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Clinical outcomes of radiation therapy for clinical T4b oesophageal cancer with airway invasion

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Abstract

Background

Oesophageal cancer with airway invasion presents a challenge for therapy and often has serious complications. We analysed the clinical outcomes of radiation therapy (RT) in patients with clinical T4b oesophageal cancer with airway invasion.

Methods

We retrospectively reviewed the medical records of 73 patients with oesophageal cancer who had clinical T4 disease and who received RT between January 1994 and June 2017. Among them, 47 patients with clinical T4b disease with airway invasion were included in this study; 31 had gross invasion on bronchoscopy and 16 had extrinsic compression with mucosal change. We investigated the survival outcomes, clinical courses, and toxicities.

Results

The median survival (MS) time was 9 months. The 1- and 2-year overall survival (OS) rates were 41.4 and 27.4%, respectively. The MS times for patients treated with curative or palliative aims were 15 and 4 months, respectively (p = 0.001). Seven patients (14.9%) had fistulae at diagnosis; after RT, three had no change in size, three closed, and one had increased. Newly developed oesophageal fistulae after treatment were observed in 13 patients (27.7%). The median time to a newly developed fistula was 3 months (range, 1–15). Among them, a fistula was closed in only one patient. Death from aspiration pneumonia occurred in one patient who had a fistula at diagnosis and in nine patients who newly developed fistulae after treatment. Severe oesophageal bleeding causing death occurred in two patients. Patients with gross invasion on bronchoscopy had a higher risk of developing a fistula than did patients with mucosal change (37.5% vs. 25.0%, respectively).

Conclusions

Even for clinical T4b disease with airway invasion, RT with a curative aim showed acceptable survival outcomes in patients with good performance status and no distant metastasis at initial diagnosis. However, the risk of fistula development associated with fatal events remains high. Further study is warranted to decrease the risks of treatment and improve clinical outcomes.

Trial registration

Retrospectively registered.

Background

In patients with oesophageal cancer, airway invasion with or without a fistula was considered a contraindication for radiation therapy (RT) and associated with a dismal prognosis. Left untreated, patients developed pulmonary infections and sepsis with median survivals of only 1 to 6 weeks [1, 2]. However, RT significantly improved the survival rate compared to that for only supportive care [2, 3]. Additionally, closures of fistulae and occasional long-term survivors were reported. Several studies reported a significant improvement in local control and overall survival with concurrent chemoradiotherapy (CCRT) compared with RT alone, even though it was associated with severe complications [4,5,6,7,8,9]. In the current National Comprehensive Cancer Network (NCCN) guidelines, definitive CCRT is recommended for the treatment of patients with clinical T4b oesophageal cancer, and chemotherapy alone can be considered in cases of tracheal invasion. RT can alleviate symptoms and increase the chance of cure for oesophageal cancer patients with airway invasion with or without a fistula, but the treatment can have severe complications. In this study, we reviewed the clinical course of cT4b oesophageal cancer patients with airway invasion, who received RT.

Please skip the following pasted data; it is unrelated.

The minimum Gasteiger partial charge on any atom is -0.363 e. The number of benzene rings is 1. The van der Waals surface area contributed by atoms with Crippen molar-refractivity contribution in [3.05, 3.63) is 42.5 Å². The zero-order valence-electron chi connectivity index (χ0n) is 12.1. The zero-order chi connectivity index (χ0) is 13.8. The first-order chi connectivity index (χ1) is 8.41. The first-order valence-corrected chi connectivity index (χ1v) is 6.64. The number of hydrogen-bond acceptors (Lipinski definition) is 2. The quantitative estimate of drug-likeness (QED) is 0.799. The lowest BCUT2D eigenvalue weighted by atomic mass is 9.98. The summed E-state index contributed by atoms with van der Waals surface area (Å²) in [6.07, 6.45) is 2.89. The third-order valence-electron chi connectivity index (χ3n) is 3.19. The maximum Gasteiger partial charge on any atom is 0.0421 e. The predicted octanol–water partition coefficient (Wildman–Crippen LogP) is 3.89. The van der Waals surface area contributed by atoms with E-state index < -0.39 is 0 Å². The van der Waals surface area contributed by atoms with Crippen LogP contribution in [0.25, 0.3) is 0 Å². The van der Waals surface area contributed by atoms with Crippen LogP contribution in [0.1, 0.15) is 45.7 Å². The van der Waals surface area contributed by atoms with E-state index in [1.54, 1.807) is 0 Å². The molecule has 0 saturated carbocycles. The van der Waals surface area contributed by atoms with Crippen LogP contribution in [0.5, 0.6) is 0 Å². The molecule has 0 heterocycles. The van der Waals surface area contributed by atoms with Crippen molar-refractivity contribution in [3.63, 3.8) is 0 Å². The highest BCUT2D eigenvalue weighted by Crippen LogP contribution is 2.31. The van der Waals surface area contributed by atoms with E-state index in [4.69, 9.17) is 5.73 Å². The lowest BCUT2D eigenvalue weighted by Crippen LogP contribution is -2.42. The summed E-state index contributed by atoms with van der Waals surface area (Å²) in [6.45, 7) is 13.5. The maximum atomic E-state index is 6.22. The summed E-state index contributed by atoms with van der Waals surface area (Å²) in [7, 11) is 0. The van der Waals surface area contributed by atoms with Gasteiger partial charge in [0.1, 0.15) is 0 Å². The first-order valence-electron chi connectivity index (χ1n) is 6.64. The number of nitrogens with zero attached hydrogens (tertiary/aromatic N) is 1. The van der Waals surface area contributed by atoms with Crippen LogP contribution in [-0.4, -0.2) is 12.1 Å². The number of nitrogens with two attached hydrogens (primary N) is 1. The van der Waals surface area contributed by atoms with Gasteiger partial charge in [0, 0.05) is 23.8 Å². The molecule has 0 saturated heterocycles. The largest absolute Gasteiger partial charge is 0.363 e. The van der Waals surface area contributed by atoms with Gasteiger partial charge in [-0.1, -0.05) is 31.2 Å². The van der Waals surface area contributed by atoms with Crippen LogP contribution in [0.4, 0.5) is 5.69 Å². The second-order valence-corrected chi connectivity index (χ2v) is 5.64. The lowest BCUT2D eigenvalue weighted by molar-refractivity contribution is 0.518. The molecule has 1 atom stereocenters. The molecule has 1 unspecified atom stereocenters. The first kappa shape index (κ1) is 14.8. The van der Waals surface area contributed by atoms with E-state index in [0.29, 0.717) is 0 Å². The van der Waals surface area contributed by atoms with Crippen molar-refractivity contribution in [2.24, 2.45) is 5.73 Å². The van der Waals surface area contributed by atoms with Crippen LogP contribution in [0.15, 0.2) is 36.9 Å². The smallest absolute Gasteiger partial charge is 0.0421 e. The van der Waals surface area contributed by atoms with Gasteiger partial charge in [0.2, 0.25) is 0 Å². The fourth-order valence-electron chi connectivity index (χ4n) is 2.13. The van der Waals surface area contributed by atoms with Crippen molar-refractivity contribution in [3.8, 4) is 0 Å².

Methods

Patients

After receiving approval from the Institutional Review Board (IRB), we retrospectively reviewed the medical records of 73 patients with oesophageal cancer who had clinical T4 disease and who received RT between January 1994 and June 2017. Among them, 47 patients with clinical T4b disease and airway invasion were included. Patients with (1) clinical T4a disease invading the pleura, pericardium, or diaphragm (N = 16), (2) clinical T4b disease without bronchoscopy (N = 7), (3) clinical T4b disease with other structural involvement (N = 2), and (4) follow-up loss less than 1 month after the end of RT (N = 1) were excluded.

Diagnostic and staging scheme

All tumours were staged based on the seventh edition of the American Joint Committee on Cancer (AJCC) criteria. The tumour assessment consisted of complete history-taking, physical examination, complete blood counts, chemistry profiles, chest radiography, esophagogastroduodenoscopy (EGD) with biopsy, and a computed tomography (CT) scan of the chest and upper abdomen. Bronchoscopy with or without biopsy was performed when tumour invasion into the wall of the trachea and/or bronchus was suspected. Whole-body 18F-fluorodeoxyglucose positron-emission tomography with CT (FDG-PET-CT) scans were performed for diagnosis and staging.

Treatment